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Lakeland Neurocare Centers v Titan Ins. Co.; (COA-UNP, 2/06/2001, RB # 2193)

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Michigan Court of Appeals; Docket No. 213167; Unpublished
Judges Smolenski, Doctoroff, and Wilder; unanimous, per curiam 
Official Michigan Reporter Citation: Not applicable, Link to Opinion alt


STATUTORY INDEXING: 
Entitlement to PIP Benefits: Arising Out of / Causation Requirement [3105(1)] 
Entitlement to PIP Benefits: Transportational Function Requirement [3105(1)]  
Exception for Unreasonably Parked Vehicles [3106(1)(a)]
Exception for Vehicle Maintenance 
Bona Fide Factual Uncertainty / Statutory Construction Defense [3148] 

TOPICAL INDEXING: 
Not applicable 


CASE SUMMARY: 
In this unanimous unpublished per curiam opinion, the Court of Appeals held that a motorcyclist who collided with a parked car that was aiding another disabled car, was entitled to no-fault benefits under the parked vehicle provisions of section 3106(1)(a).  The plaintiff in this case was operating a motorcycle in the high speed lane of the I-94 expressway.  Up ahead, a car had pulled off onto the left shoulder of the road in order to lend assistance to another vehicle that had sustained a flat tire.  The car that had parked along the shoulder was partially protruding into the travel portion of I-94.  The plaintiff motorcyclist struck the parked vehicle and in the process sustained severe injuries.  The Court of Appeals affirmed the trial court’s ruling that the motorcyclist was entitled to no-fault benefits under section 3106(1)(a) because the vehicle that was protruding into the traveled portion of the I-94 expressway was “parked in such a way as to cause unreasonable risk of a bodily injury which occurred.”  In so holding, the Court of Appeals noted that other appellate decisions have recognized the existence of an unreasonable risk of bodily injury under the No-Fault Act in cases where a vehicle only slightly protruded into a traffic lane.  Here, the evidence was clear that at least the rear of the car was within the passing lane of I-94.

The Court of Appeals also rejected the defendant’s argument that the motorcyclist was not entitled to no-fault benefits because the parked motor vehicle was not being used “as a motor vehicle” at the time of the injury, but was rather simply being used as a barricade and a spotlight for the other vehicle that had sustained a flat tire.  This argument was based upon the Supreme Court’s decision in McKenzie v Auto Club Insurance Association [Item No.1995], wherein the Supreme Court had held that whether an injury arises out of the use of a motor vehicle “as a motor vehicle, turns on whether the injury is closely related to the transportational function of automobiles.”  In rejecting this argument, the court stated:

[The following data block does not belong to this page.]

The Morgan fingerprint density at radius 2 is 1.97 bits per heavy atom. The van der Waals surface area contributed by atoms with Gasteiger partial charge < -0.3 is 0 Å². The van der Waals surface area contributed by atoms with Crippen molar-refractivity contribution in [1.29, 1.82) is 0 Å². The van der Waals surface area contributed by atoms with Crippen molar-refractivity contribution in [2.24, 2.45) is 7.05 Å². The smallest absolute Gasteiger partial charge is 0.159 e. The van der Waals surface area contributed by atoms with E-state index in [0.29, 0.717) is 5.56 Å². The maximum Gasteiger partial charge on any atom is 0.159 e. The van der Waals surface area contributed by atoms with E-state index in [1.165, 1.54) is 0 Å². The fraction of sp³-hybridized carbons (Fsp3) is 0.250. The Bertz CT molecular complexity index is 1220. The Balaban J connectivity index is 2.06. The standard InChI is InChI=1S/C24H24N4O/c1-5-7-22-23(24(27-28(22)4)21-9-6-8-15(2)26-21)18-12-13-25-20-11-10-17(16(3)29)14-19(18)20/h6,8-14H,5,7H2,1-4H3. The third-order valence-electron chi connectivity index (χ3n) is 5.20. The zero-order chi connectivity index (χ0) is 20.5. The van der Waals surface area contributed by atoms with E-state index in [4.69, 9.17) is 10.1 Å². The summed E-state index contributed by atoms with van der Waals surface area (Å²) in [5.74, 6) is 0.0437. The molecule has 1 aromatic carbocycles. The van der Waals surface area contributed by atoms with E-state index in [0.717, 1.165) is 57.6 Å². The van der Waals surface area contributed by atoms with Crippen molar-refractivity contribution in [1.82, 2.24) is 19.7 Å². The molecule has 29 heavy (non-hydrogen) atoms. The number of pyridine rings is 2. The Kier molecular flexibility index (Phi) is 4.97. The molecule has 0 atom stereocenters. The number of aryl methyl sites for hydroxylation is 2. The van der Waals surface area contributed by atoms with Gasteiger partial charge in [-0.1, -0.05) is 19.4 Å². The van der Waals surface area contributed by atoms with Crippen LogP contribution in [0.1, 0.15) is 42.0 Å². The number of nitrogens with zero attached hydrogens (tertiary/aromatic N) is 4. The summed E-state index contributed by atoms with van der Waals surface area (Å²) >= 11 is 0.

“It is true that McPeters parked his car behind Johnson’s car and illuminated his headlights.  However, we conclude that such action did not take McPeters’ vehicle out of the realm of its use ‘as a motor vehicle.’  The Supreme Court has observed that merely because a car was not moving does not mean that it was not engaged in its transportational function.  Here, McPeters’ car was in use in the context of its transportational function.  McPeters stopped while traveling along the highway to aid Johnson in changing a flat tire.  The fact that he illuminated his headlights and that his car functioned as a barrier to Johnson’s car were insufficient, in our opinion, to alter the car’s use as a motor vehicle.”

The Court of Appeals also rejected the argument that there was an insufficient causal connection between the motorcyclist’s injury and the use of the parked vehicle.  The court held that it was specifically because a motor vehicle had been parked on the expressway in order to aid another motorist that directly caused the collision with the motorcyclist’s vehicle.

The Court of Appeals did not reach the issue of whether the motorcyclist’s injury arose out of “maintenance” of a motor vehicle, as it was not necessary to address that issue in the context of this case.  However, with regard to that issue, the court observed, “Indeed, no case law has addressed whether coverage extends to injuries resulting from a collision with a vehicle that was not undergoing maintenance but was merely parked while aiding in the maintenance of another vehicle.”

Finally, the Court of Appeals affirmed the trial court’s ruling denying attorney fees to plaintiff under section 3148 of the statute.  The court stated that the facts and legal arguments presented in this case created a legitimate question of statutory interpretation, and therefore, an award of attorney fees would not have been proper.


Lansing car accident lawyer Stephen Sinas is the lead editor of the appellate case summaries published on this site regarding the Michigan auto insurance law. To learn more about how Stephen Sinas and how the Sinas Dramis Law Firm can help you if you have been injured in a Michigan auto accident, visit SinasDramis.com.

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